Of Hermes’ virtues, Continence corresponds to Boairdo’s Chastity, driving out Boairdo’s Desire. Joy corresponds to Boiardo’s Grace, driving out the Sorrow entailed by Boairdo’s Secrecy. Otherwise the correspondences appear to break down. Error in Hermes is driven out by Truth; Injustice by Justice; Greed by Generosity; Ignorance by Knowledge; the rest are not clear to me. In Boiardo, Deception is driven out by Wisdom, Doubt by Faith, Peril by Experience, and Time by Oblivion. These are more Christian than Hermes’, which of course are Hermetic.

In conclusion, there is a fairly close match up between the torments in Hermes/Pico and the evils in Boiardo. The general idea of powers of God driving out torments comes from Hermes, and a few of the actual correspondences. But Boiardo is adapting Hermes to the Christian setting of his particular time and place. From Pico’s hints, it is possible that Boiardo was also be intending an allusion to Kabbalah.


I have nothing to add to this great thread, but have followed and read all the links with pleasure. Hucks opening post all that time ago made me smile with his thoughts. So here is a little crossover from another thread that Cerulean posted, and I lover her term 'gilding the Lily'...

Cerulean said:
Ihcoyc said...

My speculative opinion is that the relative absence of Greco-Roman images in the Tarot trumps, and the corresponding prominence of Christian allegory, marks the Tarot as originally a popular and populist product. It did not emerge from the ranks of the educated elite. If it did, we'd expect to see more of the gods and heroes, like we do in fine art and luxury goods from the period.

I'm in musing mode...
...That would make MM Boiardo's tarot poetry 'I Tarocchi' with the majors, minors and courts of 78 in the old Tuscan vernacular a truer novelty for the Ferrarese courtly pastime. Boiardo would spin the allegorical tercets and mentions of gods and heroes mixed with family member names and Biblical characters within the structure of popular playing card game...because it is a poetic invention with a gaming motif, he's gilding the gaming lily in a clever way...his poem is attributed to various dates, but the few historic mentions I've seen attribute the poem to prior to his epic "Orlando in Love" (1494 was MMBoiardo's death, Orlando epic published in 1495)...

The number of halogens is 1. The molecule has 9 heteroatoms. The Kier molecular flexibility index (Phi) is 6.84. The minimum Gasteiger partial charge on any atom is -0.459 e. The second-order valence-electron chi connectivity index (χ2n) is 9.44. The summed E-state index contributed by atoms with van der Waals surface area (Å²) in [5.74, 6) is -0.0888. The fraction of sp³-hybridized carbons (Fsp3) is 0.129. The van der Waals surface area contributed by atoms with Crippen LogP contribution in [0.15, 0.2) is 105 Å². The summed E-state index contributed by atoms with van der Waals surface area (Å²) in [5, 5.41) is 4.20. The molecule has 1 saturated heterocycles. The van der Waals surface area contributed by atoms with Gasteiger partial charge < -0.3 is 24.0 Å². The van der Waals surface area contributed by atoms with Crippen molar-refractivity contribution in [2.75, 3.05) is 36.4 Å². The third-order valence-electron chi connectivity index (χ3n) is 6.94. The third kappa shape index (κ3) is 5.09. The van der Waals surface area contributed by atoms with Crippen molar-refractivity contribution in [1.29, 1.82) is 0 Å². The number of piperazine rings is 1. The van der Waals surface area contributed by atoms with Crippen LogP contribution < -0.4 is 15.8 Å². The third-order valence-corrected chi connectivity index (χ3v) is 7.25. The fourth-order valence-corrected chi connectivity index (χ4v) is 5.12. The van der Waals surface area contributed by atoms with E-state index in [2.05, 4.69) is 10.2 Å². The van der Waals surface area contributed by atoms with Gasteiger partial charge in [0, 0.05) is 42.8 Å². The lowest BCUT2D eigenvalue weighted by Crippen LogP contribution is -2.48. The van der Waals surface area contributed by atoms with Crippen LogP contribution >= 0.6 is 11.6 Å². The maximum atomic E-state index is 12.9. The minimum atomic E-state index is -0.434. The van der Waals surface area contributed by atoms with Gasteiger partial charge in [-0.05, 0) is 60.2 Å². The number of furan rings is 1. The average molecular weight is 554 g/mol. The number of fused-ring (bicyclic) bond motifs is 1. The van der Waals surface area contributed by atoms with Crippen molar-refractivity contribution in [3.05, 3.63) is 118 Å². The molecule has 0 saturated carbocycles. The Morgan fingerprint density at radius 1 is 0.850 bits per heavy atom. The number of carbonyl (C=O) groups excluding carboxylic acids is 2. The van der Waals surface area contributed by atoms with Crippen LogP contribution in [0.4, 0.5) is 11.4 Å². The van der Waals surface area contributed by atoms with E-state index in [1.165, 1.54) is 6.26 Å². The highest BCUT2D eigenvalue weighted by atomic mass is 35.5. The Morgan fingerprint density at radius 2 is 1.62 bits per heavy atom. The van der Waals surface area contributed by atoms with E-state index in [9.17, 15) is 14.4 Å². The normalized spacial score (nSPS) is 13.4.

Thanks Huck and nearly 'et all'


MikeH said:
I have found another possible source for Boiardo's pairings of good and evils in his poem. Trionfi on their website mentions a division between 10 "good Sephiroth" and 10 "bad kelipoi." ...

Pico in turn was referring to Corpus Hermeticum XIII.7-10 ( There Hermes lists 12 “tormentors” and describes how they must be driven out by 10 powers of God, described in a manner similar to Kabbalistic descriptions of the Sephiroth. Then the soul will be capable of rebirth. For six or seven of the tormentors, Hermes gives the specific good powers that drive them out.

Pico reduced the list of tormentors to 10, to correspond with Kabbalah.

Your observation of a parallel between Boiardo's work and Pico's is quite interesting.
Generally the 10-12-scheme, which also appears in Kabbala, should be seen as something different then the 10-10 scheme of good sephiroth and bad Qolifot., but surely it's not impossible, that Pico interpreted it in this way.

Boiardo was the far older cousin of Pico ... if they communicated with each other I don't know. Probably they did so. Boiardo learnt Hebrew (a rare quality), surely before Pico engaged in Kabbala, and Scandiano, Boiardo's home-place, knew a Jewish community already at the birth of Boiardo. Probably it's quite logical to assume, that Boiardo's studies prepared in a very natural way the studies of Pico, although perhaps the personal contacts were rare.

The suggestion is given by us (for specific Ferrarese reasons without consideration of Pico's activity), that the Boiardo Tarocchi poem should be dated "short before January 1487" and it's striking, that Pico's trouble caused by his famous publication started 1486 ... very near in time.

Thank you, a very interesting information, Mike


The interaction between the occurence of Pico's publication and the "only proposed" publication date for the Tarocchi poem of Boiardo is really remarkable.

Not precise data is given by Wikipedia:

"He finished his Oration on the Dignity of Man to accompany his 900 Theses and traveled to Rome to continue his plan to defend them. He had them published in December 1486 (Conclusiones philosophicae, cabalasticae et theologicae, Rome, 1486) and offered to pay the expenses of any scholars who came to Rome to debate them publicly."

The wedding of Lucretia d'Este, illegimate daughter of Ercole d'Este, occurred in late January 1487 and was celebrated with 2 very big theatre activities (which astonished all Italy) and a triumphal march in Bologna a few days later.
Part of the marriage show were a series of poems for the young bride ... it seems likely, that the Boiardo Tarocchi was also one of these honouring
poems. The top figure in the deck is the Roman Lucretia (from the Tarquinius Superbus story), reigning in the system of the deck above figures of some more historical importance (for instance Julius Caesar).

Wikipedia again: "In February 1487, Pope Innocent VIII halted the proposed debate, and established a commission to review the orthodoxy of the Theses."

The attack against Pico started rather immediately after the wedding.